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24. Because David Koch Couldn’t Buy the Election But Could Buy the Met Its New Fountains, Lincoln Center Its New Theater, and the City a Whole New Medical Infrastructure.


David H. Koch has hurled barrels of money at two goals that many consider mutually exclusive: turning the country libertarian and making the city a more civilized place to live. For now, he has failed in the first, freeing liberals to appreciate his accomplishments on the second front.

You could spend a deluxe day in Manhattan bouncing from an orthopedist’s appointment at the Hospital for Special Surgery (to which Koch has donated $25 million) to the David H. Koch Dinosaur Wing ($20 million) at the American Museum of Natural History, passing by the soon-to-be-restored plaza of the Metropolitan Museum of Art ($60 million), winding up at Lincoln Center’s David H. Koch Theater ($100 million).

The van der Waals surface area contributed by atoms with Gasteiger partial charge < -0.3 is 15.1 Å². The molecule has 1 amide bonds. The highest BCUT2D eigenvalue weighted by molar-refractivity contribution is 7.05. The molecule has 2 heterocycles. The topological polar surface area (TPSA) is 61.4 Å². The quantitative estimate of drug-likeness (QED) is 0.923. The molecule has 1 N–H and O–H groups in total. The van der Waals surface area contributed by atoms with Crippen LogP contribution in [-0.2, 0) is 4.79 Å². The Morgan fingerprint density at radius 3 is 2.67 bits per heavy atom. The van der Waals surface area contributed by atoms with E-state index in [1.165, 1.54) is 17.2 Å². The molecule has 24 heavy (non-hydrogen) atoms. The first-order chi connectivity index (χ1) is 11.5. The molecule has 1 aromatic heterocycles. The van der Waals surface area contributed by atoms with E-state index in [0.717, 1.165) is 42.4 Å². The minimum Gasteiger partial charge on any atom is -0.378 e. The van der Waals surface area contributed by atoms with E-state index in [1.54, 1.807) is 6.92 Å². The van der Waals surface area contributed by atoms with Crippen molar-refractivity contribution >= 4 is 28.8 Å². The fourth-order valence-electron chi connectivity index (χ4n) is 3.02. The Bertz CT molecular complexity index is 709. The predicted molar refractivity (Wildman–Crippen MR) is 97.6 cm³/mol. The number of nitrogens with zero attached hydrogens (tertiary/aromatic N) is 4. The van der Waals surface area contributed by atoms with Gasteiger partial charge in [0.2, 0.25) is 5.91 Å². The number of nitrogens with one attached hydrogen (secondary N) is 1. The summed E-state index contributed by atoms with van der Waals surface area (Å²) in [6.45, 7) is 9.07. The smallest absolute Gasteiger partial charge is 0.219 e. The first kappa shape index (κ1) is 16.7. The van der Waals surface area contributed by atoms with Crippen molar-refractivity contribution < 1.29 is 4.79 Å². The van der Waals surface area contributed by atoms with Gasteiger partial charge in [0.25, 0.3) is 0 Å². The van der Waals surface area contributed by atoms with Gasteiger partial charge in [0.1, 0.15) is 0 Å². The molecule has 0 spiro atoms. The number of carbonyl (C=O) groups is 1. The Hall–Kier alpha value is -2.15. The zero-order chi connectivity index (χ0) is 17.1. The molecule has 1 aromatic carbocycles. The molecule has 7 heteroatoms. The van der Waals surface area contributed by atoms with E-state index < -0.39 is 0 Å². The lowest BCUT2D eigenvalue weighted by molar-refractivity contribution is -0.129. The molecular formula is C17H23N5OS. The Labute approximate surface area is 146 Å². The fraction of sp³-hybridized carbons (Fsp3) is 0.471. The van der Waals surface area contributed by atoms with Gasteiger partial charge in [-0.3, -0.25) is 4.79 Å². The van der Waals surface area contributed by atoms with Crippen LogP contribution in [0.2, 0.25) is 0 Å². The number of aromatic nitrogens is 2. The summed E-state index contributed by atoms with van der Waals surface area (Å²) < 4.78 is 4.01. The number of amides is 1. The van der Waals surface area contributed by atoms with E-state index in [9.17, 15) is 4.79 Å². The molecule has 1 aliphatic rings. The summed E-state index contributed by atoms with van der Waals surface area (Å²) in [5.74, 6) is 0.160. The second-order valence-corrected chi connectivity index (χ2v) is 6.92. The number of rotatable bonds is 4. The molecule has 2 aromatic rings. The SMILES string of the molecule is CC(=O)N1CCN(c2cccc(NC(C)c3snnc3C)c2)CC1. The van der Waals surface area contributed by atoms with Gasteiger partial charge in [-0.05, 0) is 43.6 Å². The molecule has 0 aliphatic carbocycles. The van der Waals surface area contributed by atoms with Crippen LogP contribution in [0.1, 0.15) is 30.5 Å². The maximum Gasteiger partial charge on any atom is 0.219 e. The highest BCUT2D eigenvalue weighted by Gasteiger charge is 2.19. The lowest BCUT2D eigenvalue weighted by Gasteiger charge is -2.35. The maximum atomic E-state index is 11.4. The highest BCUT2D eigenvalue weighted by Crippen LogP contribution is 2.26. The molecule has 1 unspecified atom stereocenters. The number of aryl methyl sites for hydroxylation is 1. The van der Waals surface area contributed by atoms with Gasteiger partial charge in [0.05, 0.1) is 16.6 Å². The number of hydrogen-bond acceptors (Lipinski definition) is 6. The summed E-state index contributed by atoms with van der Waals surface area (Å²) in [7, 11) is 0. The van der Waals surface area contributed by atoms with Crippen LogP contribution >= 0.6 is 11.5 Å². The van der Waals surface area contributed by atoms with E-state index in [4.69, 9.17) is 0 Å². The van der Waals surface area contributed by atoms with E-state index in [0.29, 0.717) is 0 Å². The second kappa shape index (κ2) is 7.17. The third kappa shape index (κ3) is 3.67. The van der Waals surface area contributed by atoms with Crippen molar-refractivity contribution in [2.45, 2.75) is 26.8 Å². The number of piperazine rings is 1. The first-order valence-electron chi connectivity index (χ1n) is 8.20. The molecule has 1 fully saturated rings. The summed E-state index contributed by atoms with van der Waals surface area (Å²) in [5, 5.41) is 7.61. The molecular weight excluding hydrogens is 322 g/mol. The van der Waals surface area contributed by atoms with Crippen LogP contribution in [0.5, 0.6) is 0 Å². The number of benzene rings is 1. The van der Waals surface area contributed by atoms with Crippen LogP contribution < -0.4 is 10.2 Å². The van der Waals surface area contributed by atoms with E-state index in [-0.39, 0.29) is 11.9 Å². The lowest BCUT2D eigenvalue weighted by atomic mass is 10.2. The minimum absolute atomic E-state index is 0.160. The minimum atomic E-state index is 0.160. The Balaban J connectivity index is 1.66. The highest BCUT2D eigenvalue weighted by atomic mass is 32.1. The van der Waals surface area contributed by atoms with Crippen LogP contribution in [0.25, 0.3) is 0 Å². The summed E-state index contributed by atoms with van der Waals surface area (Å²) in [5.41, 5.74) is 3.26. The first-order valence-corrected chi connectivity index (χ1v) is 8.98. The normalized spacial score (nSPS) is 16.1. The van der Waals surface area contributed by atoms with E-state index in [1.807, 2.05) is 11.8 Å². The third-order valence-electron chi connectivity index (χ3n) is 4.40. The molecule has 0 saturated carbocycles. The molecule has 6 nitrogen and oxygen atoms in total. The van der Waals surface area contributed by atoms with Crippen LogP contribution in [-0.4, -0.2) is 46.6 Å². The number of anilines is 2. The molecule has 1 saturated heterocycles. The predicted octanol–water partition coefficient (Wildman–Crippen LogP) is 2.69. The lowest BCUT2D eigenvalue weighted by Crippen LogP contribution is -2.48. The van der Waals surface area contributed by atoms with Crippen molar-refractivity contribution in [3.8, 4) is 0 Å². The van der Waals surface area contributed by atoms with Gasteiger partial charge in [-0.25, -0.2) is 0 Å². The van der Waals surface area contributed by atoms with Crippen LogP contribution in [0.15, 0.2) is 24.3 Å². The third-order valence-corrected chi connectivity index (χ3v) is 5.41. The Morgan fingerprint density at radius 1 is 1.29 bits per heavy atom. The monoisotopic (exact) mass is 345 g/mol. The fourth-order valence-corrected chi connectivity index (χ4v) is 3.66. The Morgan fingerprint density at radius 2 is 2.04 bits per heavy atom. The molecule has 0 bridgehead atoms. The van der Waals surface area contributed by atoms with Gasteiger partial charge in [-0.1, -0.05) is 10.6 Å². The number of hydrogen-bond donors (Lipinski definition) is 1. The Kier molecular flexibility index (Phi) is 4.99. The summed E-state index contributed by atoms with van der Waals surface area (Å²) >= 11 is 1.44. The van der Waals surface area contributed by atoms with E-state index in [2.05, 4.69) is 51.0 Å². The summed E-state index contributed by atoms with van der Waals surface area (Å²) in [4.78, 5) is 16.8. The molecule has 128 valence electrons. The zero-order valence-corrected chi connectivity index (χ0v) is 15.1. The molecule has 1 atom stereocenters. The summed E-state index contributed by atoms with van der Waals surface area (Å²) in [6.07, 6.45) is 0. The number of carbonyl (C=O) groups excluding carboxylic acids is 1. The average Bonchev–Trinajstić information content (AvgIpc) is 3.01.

For New York’s cultural elite, the price of enjoying these amenities is implied gratitude to a union-­hating, regulation-scorning tea-party booster. During an intemperate election season, that gave urgency to the question: When is it moral to accept gifts from a donor with loathsome views and nefarious goals? An offshoot of the Occupy Wall Street movement staged a takeover of the Dinosaur Wing, and the art blogger Charlie Finch called for a Met boycott to protest Koch’s “cultural bribe.”

Those attacks assumed that philanthropy is a way for robber barons to launder their reputations through nonprofit organizations. But if every time we checked into a hospital or attended a concert we had to check the donor’s belief system against our own, this would be a purer, but poorer, world. The election has temporarily mooted this moral quandary. The people have spoken: We’ll pass on your candidate, but thanks for the hospitals and museums. Feel free to keep them coming.


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